Agnosticism, Atheism, Christianity, Faith, God, Science

Difficult Questions for Atheists? Part 3: Fine-Tuning

You can find part 1 here.

As I said in the first post, my friend UnkleE gave me a series of questions recently that he believes present difficult problems for an atheist’s worldview. I had forgotten, but we’ve actually had similar discussions before, and you can find them here, here, and here (thanks for the reminder, Howie).

Now that the preamble’s out of the way, UnkleE’s third question was this:

Is the “fine-tuning” of the universe caused by design, chance or necessity?

Many people have written reams about this topic, so I won’t belabor any of the points unnecessarily. To keep things very simple, the fine-tuning argument boils down to this as I understand it:

There are certain fundamental qualities to our Universe that, had any of them been the slightest bit different, our Universe would have been so fundamentally different that matter could not have formed together, stars could not have formed, etc. Thus, life, especially as we know it, could not have existed.

What accounts for these specific values? The short answer is that we don’t know. Some people find the situation too convenient to be the result of mere chance, so fine-tuning becomes the backbone for their belief in a creator of some kind. Others suggest that just as there isn’t just a single planet, a single star, a single solar system, or a single galaxy, there’s no reason to think there’s a single Universe. If our Universe is just one of many, then it stands to reason that a Universe such as ours could form randomly. Others still point out that there’s an awful lot we don’t know about these fundamental forces — perhaps their values can’t be different from what they are. Or even if they can vary, perhaps the range is small. Or perhaps they depend upon one another to some degree so that if one changes, others must change to compensate. Because we can only observe one Universe, it’s hard to make definitive conclusions about any of this.

Some experts also argue that we shouldn’t be so quick to insist that this Universe is so perfectly attuned to us. After all, we can’t currently reach any planets beyond our own that would be capable of sustaining human life. Furthermore, the majority of our one planet is uninhabitable to us as well. We can’t breathe under water, and we can’t survive in outer space. From that perspective, it’s hard to argue that this Universe is so perfectly suited to us when the vast, vast majority of it would kill us in moments.

Personally, I find the fine-tuning argument interesting, and I’m curious about what ultimately accounts for our Universe having the conditions that have allowed life to form. But like the two previous questions, I feel like this one treads too closely to an argument from ignorance. And for a moment, let’s say we discovered that the Universe was actually fine-tuned with us in mind. We would know nothing about the agent that did the fine-tuning. There’s a huge gap between the fine-tuning argument and any specific deity.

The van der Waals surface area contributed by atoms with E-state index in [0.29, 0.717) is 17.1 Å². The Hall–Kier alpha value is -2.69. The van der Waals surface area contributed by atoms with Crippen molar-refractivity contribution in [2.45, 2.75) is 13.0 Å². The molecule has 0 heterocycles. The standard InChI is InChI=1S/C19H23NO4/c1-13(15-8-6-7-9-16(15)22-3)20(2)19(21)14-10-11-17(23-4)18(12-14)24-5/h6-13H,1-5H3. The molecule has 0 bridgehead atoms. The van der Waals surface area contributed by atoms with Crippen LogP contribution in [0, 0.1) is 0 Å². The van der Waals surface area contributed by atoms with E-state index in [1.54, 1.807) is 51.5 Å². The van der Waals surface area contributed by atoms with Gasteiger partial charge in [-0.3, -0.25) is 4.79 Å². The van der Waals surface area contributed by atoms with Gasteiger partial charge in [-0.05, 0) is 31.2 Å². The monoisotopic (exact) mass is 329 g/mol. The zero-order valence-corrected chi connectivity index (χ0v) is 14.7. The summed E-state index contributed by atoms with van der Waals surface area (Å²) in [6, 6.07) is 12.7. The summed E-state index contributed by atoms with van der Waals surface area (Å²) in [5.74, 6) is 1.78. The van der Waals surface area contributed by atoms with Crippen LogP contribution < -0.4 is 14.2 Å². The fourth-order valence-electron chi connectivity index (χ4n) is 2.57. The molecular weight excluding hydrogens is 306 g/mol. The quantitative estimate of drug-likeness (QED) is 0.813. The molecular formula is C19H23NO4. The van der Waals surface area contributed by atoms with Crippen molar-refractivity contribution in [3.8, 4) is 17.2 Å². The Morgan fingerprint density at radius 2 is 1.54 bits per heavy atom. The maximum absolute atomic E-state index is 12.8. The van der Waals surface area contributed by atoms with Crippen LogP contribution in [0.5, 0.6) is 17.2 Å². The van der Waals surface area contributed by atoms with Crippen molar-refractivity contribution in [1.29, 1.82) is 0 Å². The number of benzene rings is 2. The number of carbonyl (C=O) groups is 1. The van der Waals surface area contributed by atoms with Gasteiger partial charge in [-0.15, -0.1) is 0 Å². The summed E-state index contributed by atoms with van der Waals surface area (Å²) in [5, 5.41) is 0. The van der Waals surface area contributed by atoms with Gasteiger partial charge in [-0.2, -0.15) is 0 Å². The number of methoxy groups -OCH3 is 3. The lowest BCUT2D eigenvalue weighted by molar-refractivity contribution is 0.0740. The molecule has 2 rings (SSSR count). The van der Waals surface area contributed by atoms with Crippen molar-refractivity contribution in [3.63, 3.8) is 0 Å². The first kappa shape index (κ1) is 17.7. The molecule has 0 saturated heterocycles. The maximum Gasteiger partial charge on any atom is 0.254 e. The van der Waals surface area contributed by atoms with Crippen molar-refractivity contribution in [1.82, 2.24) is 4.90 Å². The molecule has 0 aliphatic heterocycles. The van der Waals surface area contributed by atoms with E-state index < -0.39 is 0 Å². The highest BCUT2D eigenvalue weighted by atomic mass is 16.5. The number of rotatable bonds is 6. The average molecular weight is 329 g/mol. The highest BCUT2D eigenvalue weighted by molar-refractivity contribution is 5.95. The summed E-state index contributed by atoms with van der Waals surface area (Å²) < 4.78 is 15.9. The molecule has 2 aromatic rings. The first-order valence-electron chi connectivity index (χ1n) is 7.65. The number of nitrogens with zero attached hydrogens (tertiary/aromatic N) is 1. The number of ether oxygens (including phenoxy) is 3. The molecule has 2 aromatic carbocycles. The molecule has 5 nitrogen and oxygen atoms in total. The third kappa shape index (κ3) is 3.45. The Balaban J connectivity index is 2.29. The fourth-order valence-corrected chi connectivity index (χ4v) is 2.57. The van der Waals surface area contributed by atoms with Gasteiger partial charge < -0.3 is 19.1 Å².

——
Some interesting (brief) videos on the topic:

39 thoughts on “Difficult Questions for Atheists? Part 3: Fine-Tuning”

  1. In my mind, this may be a bigger “problem” for the believer. If God or gods created everything in the universe, with man as its special creation, and the earth as his singular abode, then why is there so, so much of everything else?

    100 Billion Galaxies, each with 100 billion stars, and most stars with their own solar systems… I mean, if God were behind it all and man was his biggest focus, then creation is the craziest Dr Seuss invention ever conceived… how is that perfect or precise? It’s the opposite of it.

    Now, if energy, or matter or information can never be created or destroyed, essentially eternal, and the laws of physics are just a matter of fact, and not a subject of creation, then a vast universe beyond earth and man make much more sense, in my mind.

    Liked by 6 people

  2. For me the question of fine tuning is more like being only aware of the solution that worked and not seeing the solutions that didn’t. Like walking up to a craps table where some people have all their money on 7, and then 7 is rolled and they win, then walking away and thinking “Well since 7 is the only number that could have won those people money, it must have been rolled intentionally. Not having any other idea of how much money they already lost in the past, and how much they will lose in the future, I am just going to assume they are winners and the roll was just right.

    For all we know the universe tried to form countless number of times before the right random roll of the dice came up and we had winner. But I also agree with your assessment that it’s also possible that there is more than one lucky combination as well, and it’s not exactly possible to conceive of those combinations, because such a universe looks quite different, with different laws. Maybe there is a universe where for every action there is a disproportionate reaction, or that entropy can quite happily reverse. Universes that don’t seem plausible under our physics, might be be plausible with different physical laws that we can’t possibly guess at.